Brave Heart

by Jay Hobson

Tyler Lewandowski.

Vivianne Lewandowski sits on the sofa in the living room of the home she shares with her husband Ray, son Tyler, 5, and 21-month-old daughter, Chali, at 4 Debbi Lane.  She speaks of a condition her son was born with and, through medical procedures, is living with for the rest of his life.

Tyler is shy and hides from the prying eyes of the reporter with the notebook and camera, but not for long. He soon zooms into the room with the energy and zeal of a typical child with an active imagination.

Small for his age, Tyler was born a few weeks premature, but that wasn’t all. During her pregnancy, an ultrasound picked up something. Tyler had a problem.

Hypoplastic Right Heart Syndrome is a condition where the developing child’s heart doesn’t develop normally, leaving, as in Tyler’s case, the right ventricle of the heart severely under-developed.

Through ultrasound, Tyler’s heart problem was diagnosed 21 weeks into Vivianne’s pregnancy, and doctors advised her to terminate the pregnancy.

The Lewandowski’s were referred to Children’s Hospital in Boston, and the staff there referred them to a cardiologist who gave them hope.  They made the decision not to terminate the pregnancy.

“Support groups and families of pediatric heart patients helped us as did the organization called Little Hearts,” Lewandowski said.

According to the Little Hearts Website, 1 in 125 children are born with congenital heart defects and it is the #1 birth defect in children.

With the family awaiting a child to be born with a heart condition, the Lewandowski’s were aware that their child would need quick medical intervention.  At four-days-old, young Tyler had his first of three surgeries.  First, a Blalock-Taussig shunt that would put a tube in his heart.  At 9-months-old, surgery number two removed the shunt.  The third surgery, when Tyler was 3-years-old, was called a Fenestrated Fontan which left a hole in Tyler’s heart to drain blood.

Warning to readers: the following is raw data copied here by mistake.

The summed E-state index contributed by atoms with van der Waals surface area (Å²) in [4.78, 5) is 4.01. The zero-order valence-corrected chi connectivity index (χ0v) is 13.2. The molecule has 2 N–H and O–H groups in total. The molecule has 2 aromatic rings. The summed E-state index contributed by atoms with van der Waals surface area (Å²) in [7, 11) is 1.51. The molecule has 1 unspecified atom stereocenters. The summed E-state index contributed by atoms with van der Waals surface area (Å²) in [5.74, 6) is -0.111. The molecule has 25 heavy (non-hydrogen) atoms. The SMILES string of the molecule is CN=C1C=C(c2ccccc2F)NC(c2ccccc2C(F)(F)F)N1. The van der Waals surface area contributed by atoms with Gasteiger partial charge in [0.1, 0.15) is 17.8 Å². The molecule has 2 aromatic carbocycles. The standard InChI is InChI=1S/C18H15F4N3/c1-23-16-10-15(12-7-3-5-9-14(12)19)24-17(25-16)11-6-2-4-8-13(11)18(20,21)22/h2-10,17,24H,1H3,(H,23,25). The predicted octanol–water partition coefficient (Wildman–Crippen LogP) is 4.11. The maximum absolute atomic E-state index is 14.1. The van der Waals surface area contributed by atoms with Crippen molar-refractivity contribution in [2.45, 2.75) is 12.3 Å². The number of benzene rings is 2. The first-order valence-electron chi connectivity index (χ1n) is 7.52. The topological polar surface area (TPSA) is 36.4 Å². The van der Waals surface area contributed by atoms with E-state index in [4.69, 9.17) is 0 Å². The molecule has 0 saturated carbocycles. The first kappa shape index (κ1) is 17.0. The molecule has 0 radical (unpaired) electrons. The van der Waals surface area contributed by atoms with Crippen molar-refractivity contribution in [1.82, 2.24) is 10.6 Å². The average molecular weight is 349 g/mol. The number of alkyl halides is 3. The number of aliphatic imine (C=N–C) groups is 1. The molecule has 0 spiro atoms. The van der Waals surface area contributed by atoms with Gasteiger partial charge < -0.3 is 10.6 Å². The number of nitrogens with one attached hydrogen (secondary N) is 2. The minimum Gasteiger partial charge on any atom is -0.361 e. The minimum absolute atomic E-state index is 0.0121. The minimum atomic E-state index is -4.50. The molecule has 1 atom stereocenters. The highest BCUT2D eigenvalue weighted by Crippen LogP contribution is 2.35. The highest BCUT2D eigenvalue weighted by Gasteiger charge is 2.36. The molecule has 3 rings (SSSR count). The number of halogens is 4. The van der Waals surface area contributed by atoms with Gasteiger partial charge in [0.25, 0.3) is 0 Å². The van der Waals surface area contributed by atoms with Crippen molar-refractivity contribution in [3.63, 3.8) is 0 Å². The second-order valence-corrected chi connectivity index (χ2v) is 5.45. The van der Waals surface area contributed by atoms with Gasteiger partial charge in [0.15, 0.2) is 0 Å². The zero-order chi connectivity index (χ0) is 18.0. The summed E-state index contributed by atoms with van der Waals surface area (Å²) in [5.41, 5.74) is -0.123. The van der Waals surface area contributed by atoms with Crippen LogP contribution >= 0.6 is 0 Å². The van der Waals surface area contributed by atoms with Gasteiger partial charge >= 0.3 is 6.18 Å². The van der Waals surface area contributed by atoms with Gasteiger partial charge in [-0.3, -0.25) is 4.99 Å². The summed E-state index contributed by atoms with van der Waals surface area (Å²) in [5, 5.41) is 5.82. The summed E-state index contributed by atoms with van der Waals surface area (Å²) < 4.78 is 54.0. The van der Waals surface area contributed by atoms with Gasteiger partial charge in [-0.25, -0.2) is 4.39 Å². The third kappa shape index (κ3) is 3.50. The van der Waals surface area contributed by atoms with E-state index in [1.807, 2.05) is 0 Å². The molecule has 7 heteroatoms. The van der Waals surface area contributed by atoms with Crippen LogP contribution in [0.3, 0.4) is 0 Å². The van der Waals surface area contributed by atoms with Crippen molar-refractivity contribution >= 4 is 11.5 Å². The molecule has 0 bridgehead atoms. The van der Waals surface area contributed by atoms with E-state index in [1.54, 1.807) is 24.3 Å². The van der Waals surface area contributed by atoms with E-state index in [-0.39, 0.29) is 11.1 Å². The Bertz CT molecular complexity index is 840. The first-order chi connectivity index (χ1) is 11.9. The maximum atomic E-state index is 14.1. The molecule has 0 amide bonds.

“We kid around with him and say he’s got a zipper in his chest.  Even after three operations, Tyler only has one scar,” Lewandowski said.

Last Friday, young Tyler once again had a medical procedure on his heart.  This time a cardiac cathertization, a catheter with a camera on the end, was inserted in his thighs and traveled to his heart so the doctors could inspect it.

“After Friday, hopefully we’re done.  Twenty years ago, kids like Tyler would have no hope,” Lewandowski said.

The Lewandowski’s say they take every day one day at a time and enjoy life as much as possible.

Tyler is in Special Education with a speech therapist that helps with speech issues that may have been influenced by his premature birth.  He will be attending kindergarten in the fall at Salem High’s Vocational Program.

“You’d think with his heart problem he’d have other problems, but he’s a healthy kid other than his heart,” Lewandowski said.

As for his energy, his mother sits back with a smile and says, “You couldn’t slow him down if you wanted to; I’ve tried.  He’s a bundle of energy, a miracle.”

Racing for a Cure

by Katelyn Haggerty

The Mildred Williams Ladies Driving Series harness racers.  From left:  Ann Curran, Brenda Provost, Diane Long, --in middle?  Kelly Case--, Dawn Anderson, Bonnie Rush, Diane Hellen, and Stacey Lord. 

On Friday, August 3, several of the best women drivers in North America competed at Rockingham Park in Salem to fund breast cancer research. 

The races were part of the Mildred Williams Ladies Driving Series, an international harness racing series that raises money for various charities while traveling to venues throughout the United States and Canada.  Each of the eight lady drivers that participated in the race donated their earnings to the Susan G. Komen for the Cure Fund, an organization dedicated to finding a cure for 25 years.  The money raised will go towards research of the disease at every stage, and will also fund the search for a cure while empowering women and saving lives.  Rockingham Park also accepted donations at the Clubhouse and Grandstand for any who wished to contribute to the fight against the disease.